Military Spouse Licensure: What Are These Interstate Compacts?

December 1, 2017

It's been brought up many times over many years: 50 states, hundreds of career fields, and handfuls of military-ordered moves across state lines combine to result in unending frustration for career-focused military spouses. 

Why can't we just make a federal law requiring acceptance of a license or certification of a trailing military spouse in all 50 states? The short answer: It's a constitutional issue. But that doesn't mean we can't have a national solution. Let's talk about interstate compacts. 

Driver's licenses are a great example of how these work. Every state makes its own rules of the road, determining age of eligibility, required documentation, and testing for issuing a driver's license. Every state has different legal requirements for what will cause you to lose your license. Yet we don't have to get a new license every time we go to a new state. Why?  

Because there is a Driver's License Compact that states volunteer to participate in. It does things like prohibit issuance of a new license to an applicant with a suspended license in another state and require reporting to other states on violations of law, such as driving under the influence. 

Believe it or not, not every one of the 50 states is a member of this compact. If an unscrupulous driver with a license from a non-compact state commits a driving violation across the state line, it might not end up on their driving record in their home state or affect their license to drive. A state reserves any power for itself that is not explicitly granted to the federal government, or prohibited, by the Constitution.   

So, how does this apply to military spouse licensure?  

Interstate compacts bridge the gap between state sovereignty and federal overreach. They ensure every state has the right to regulate within its boundary lines, and they ensure consequences for those who might try to use variations in state law to their advantage. This is largely what states are afraid of in professional licensure and certification. 

For example, suppose State A wants to ensure chariot manufacturers in its jurisdiction meet a certain standard and face consequences for violations, so it requires them to have a license to operate. State B has similar, but not entirely identical, requirements and consequences. Neither wants to raise or lower their standard (which would allow manufacturers to perform work or sell chariots in both states). This resistance could be due to technical, administrative, cultural, or fiscal constraints.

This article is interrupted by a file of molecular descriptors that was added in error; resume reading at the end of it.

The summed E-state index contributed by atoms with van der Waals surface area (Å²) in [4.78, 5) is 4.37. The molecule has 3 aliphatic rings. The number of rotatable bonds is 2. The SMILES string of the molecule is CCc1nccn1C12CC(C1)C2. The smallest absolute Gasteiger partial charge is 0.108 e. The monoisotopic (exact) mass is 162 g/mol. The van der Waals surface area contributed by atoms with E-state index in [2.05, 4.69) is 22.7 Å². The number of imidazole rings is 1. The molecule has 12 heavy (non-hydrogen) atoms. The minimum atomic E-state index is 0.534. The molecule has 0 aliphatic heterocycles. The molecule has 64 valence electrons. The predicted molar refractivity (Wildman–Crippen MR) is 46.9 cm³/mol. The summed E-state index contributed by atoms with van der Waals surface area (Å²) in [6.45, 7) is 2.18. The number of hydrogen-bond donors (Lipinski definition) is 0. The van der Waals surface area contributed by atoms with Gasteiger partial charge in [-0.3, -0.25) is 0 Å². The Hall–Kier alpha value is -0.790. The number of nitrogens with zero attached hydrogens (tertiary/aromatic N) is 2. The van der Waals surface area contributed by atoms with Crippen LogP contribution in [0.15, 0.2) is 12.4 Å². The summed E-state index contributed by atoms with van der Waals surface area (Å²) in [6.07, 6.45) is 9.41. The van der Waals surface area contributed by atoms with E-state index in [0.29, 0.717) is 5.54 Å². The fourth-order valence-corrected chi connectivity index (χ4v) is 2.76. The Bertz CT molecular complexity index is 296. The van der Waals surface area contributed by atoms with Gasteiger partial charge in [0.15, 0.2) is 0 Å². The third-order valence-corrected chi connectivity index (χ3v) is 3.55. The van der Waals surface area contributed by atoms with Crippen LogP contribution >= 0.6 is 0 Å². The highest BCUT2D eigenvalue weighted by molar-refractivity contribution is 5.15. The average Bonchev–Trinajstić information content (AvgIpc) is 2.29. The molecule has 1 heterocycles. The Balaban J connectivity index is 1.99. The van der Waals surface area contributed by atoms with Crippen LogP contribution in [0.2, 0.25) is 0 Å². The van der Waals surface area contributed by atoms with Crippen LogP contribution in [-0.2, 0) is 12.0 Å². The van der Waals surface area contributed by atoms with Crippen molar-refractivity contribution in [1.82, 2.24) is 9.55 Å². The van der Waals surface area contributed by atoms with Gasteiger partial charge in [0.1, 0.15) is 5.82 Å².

Regardless of the reason, they have the right to regulate as they see fit.  A compact allows them to work together to ensure the safety of their populations by agreeing to regulate and enforce their own rules regarding that profession and share information to protect both populations and offer more flexibility to the populations of both states. 

State regulation is not going to go away, and it's unlikely we will ever get all 50 states to agree to one set of standards and one system of enforcement for every license military spouses might have. After all, we don't even have a single national driver's license. However, there are already interstate compacts in the field of nursing, medicine, and physical therapy, and there are more being developed all of the time.  

If you want to work now, what can you do? MOAA is a staunch advocate of the expansion of these interstate compacts to aid military spouses. In the meantime, there is some kind of licensure or certification accommodation in all 50 states: expedited licenses, temporary licenses, and licenses by endorsement. These are meant to get you into the workplace faster after a PCS. Additionally, the FY2018 National Defense Authorization Act includes a provision allowing the Army, Marine Corps, Navy, Air Force, and Coast Guard to reimburse up to $500 of expenses for a military spouse's licensure and certification costs directly connected to a PCS across state lines. 

We know these aren't enough. We know they don't always meet the career needs of trailing military spouses. We'd like to hear from you about your experience as you have taken your license from state to state using the system that exists now. Email us and share your story at

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